Kentucky fish and game officials say there is no evidence of chronic wasting disease in the state’s deer or elk herds. Similar to last year, officials are testing random samples from deer harvested through the archery and firearm seasons.

Chronic wasting disease is a form of transmissible spongiform encephalopathy, a family of neurological diseases that result in a degeneration of the brain. CWD affects deer and elk and is always fatal.

No live-animal test for CWD is available. An examination of the animal’s brain is required. Test results probably won’t be available until after the season, according to state biologist and whitetail specialist Jonathan Day.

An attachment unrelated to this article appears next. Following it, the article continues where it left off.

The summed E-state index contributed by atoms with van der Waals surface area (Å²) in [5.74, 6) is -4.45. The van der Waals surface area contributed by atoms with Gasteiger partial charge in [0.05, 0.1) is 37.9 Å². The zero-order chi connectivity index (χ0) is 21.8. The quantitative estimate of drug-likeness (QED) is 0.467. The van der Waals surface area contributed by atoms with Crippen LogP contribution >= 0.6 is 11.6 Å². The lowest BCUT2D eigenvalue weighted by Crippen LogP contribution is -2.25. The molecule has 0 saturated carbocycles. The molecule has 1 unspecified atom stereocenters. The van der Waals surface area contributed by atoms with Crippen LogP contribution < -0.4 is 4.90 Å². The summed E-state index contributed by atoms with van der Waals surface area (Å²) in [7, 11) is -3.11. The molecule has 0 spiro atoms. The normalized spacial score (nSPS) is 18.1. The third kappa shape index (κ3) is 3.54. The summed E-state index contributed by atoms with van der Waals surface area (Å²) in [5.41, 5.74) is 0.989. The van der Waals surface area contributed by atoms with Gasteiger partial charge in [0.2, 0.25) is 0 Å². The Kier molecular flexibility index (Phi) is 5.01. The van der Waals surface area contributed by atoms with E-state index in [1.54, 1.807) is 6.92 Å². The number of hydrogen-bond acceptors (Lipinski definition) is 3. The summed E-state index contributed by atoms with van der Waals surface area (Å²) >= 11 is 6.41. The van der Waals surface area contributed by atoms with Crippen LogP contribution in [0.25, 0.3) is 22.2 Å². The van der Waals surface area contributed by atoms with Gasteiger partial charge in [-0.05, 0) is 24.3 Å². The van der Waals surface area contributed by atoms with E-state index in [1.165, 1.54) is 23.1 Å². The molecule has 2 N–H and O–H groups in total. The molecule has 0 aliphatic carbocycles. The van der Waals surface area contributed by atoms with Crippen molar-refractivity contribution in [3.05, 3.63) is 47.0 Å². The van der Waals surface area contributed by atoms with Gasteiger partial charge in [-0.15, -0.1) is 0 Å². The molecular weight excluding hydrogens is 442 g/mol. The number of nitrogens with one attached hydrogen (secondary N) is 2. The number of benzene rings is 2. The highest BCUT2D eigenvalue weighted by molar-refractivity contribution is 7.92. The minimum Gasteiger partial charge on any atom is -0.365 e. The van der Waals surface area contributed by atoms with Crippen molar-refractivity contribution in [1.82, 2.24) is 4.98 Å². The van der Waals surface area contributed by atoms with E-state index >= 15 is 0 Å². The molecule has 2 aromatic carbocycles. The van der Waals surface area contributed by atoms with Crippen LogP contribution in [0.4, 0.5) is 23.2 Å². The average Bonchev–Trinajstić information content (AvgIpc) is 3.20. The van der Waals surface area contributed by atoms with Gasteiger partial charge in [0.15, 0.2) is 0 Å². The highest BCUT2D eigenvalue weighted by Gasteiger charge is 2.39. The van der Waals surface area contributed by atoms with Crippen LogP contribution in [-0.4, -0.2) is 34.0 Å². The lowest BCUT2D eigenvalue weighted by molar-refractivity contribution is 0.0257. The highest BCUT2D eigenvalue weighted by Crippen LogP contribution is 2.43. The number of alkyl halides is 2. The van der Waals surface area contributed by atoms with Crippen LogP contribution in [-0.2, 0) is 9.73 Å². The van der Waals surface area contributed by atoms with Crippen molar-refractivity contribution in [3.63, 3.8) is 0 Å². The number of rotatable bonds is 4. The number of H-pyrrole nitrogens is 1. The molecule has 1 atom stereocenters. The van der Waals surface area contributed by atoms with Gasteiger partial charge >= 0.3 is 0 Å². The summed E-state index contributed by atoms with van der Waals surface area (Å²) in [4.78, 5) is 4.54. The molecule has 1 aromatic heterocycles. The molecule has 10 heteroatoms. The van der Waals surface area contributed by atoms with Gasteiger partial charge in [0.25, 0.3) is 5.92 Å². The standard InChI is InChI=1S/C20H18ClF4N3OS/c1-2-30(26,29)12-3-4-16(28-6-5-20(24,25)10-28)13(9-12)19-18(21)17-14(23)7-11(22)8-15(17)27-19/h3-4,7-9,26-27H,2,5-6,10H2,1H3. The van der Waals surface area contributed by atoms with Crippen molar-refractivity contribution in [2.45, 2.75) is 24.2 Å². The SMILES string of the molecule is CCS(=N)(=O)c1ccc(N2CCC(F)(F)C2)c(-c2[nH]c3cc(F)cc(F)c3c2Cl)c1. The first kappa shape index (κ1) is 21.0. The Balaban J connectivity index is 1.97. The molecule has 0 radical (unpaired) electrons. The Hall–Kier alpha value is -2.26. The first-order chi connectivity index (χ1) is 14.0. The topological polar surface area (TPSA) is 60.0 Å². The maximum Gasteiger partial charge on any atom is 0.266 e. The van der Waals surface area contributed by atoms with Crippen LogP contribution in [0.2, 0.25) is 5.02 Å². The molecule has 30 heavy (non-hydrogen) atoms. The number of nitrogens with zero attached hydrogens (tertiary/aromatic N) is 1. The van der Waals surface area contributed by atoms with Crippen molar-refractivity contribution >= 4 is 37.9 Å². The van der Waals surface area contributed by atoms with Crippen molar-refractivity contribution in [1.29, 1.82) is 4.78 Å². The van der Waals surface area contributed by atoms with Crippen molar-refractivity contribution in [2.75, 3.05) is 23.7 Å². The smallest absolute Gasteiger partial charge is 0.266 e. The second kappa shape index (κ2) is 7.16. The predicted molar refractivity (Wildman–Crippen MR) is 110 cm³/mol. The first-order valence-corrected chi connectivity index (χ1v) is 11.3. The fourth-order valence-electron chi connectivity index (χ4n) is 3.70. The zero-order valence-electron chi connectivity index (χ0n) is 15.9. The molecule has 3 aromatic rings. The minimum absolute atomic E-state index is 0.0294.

Hunters transporting legally harvested venison or elk into Kentucky from a state with CWD must remove the spinal column and brain. Boned and processed meat is fine, as is meat that has been boned out or quartered, provided all parts of the spine have been removed. Skulls and capes must be clean. Antlers attached to a clean skull plate are acceptable.

For more information check the regulations on Page 38 of the current Kentucky Hunting and Trapping Guide.